Conservative writer Devin Sena tweeted a picture Saturday of a healthy unborn baby with the caption: “This is a human.” He added the hashtag “TriggerALiberalIn4Words.”Twitter chose to suppress the factually accurate tweet as “sensitive material” and warned certain users before they saw it.Before Twitter censorship (Screenshot/Twitter)After censorship (Screenshot/Twitter)“Upon review, we have determined that the media is potentially sensitive and have labeled it accordingly. There will now be a click-through warning message over the media for users whose accounts are set so they are informed before viewing media that may be sensitive,” Twitter said in an email to Sena that was reviewed by The Daily Caller News Foundation.The email warned that all of Sena’s future tweets could be permanently suppressed in a similar manner if he didn’t self-censor in the future.Twitter has consistently censored pro-lifers who use the platform to raise awareness on behalf of unborn babies. The tech giant in February barred pro-life group Human Coalition from advertising three pro-life tweets:
A video of an orangutan smoking has brought more criticism of a zoo in Indonesia infamous for past animal welfare troubles.In the video shot Sunday, a young man flicks his half-smoked cigarette into the primate’s enclosure. It’s picked up by the reddish-brown primate, who expertly puffs on it to laughter from the crowd.Activist Marison Guciano said Wednesday the smoking ape is further evidence of a lack of supervision and education at Bandung Zoo, about 120 kilometers (75 miles) southwest of the capital, Jakarta.Guciano said the man committed a crime but the privately owned zoo is mainly responsible because of its “ignorance of supervision and education for visitors.”The zoo has repeatedly made headlines for starving and sick animals. It was temporarily closed in 2016 after a Sumatran elephant that died was found to have bruises on its body.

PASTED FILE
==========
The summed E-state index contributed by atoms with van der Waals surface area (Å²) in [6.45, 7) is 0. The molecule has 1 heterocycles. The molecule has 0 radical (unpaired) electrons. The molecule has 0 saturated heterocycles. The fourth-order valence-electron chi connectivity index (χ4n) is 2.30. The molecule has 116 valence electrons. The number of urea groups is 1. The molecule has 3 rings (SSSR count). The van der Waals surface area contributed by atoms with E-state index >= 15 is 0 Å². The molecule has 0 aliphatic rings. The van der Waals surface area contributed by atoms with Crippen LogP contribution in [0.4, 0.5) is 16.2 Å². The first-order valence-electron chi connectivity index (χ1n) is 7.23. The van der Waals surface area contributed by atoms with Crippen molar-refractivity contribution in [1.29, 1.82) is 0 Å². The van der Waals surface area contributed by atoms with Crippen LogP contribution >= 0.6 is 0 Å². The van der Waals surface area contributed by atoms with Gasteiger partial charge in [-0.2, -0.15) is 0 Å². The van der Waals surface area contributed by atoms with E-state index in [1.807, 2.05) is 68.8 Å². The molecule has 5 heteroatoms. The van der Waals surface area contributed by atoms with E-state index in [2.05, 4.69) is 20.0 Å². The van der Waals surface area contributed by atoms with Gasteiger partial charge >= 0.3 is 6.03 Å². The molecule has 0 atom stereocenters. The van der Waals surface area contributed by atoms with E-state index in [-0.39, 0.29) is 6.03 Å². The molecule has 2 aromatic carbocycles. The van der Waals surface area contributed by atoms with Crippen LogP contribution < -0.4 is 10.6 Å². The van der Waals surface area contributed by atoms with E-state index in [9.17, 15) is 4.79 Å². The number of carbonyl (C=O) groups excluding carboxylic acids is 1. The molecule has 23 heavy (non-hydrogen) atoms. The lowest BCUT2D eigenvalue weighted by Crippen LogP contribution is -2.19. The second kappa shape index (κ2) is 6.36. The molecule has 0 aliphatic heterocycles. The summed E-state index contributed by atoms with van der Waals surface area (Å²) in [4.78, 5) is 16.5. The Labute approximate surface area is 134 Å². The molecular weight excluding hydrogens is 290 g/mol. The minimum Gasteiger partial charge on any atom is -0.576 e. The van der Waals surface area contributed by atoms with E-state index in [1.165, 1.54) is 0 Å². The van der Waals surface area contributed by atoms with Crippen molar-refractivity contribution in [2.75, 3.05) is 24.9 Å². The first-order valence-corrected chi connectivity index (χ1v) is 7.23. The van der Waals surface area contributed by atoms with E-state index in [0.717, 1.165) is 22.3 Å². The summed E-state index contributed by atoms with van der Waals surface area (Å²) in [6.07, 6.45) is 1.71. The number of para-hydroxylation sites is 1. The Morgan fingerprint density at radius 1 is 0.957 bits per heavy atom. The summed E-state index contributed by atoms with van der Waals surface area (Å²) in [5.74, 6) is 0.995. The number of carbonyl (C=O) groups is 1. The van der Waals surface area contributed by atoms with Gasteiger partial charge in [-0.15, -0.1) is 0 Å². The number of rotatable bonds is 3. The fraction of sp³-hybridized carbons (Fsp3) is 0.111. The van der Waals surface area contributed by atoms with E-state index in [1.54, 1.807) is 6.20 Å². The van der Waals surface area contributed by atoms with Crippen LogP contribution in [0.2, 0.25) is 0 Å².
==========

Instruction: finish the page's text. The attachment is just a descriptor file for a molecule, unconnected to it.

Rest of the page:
A suspected drug dealer who was detained in custody for 47 days without pooing has been released from custody and taken to hospital for treatment.Lamarr Chambers, 24, of Villa Road, Brixton, London was arrested on Wednesday, January 17 after the car he was in was stopped in Parsonage Leys, Harlow and appeared before a court a day later after police suspected he had swallowed drugs.At that hearing, and in several other hearings, the court authorised the detention of Mr Chambers to enable him to pass the drugs police thought were inside him.But after 47 days in custody, Mr Chambers had still not emptied his bowels.Essex Police confirmed that during his time in custody he was routinely supplied with food and water and received medical visits every day.Mr Chambers had been charged with possession with intent to supply Class A drugs and driving matters, but the charges have now been dropped by the Crown Prosecution Service (CPS).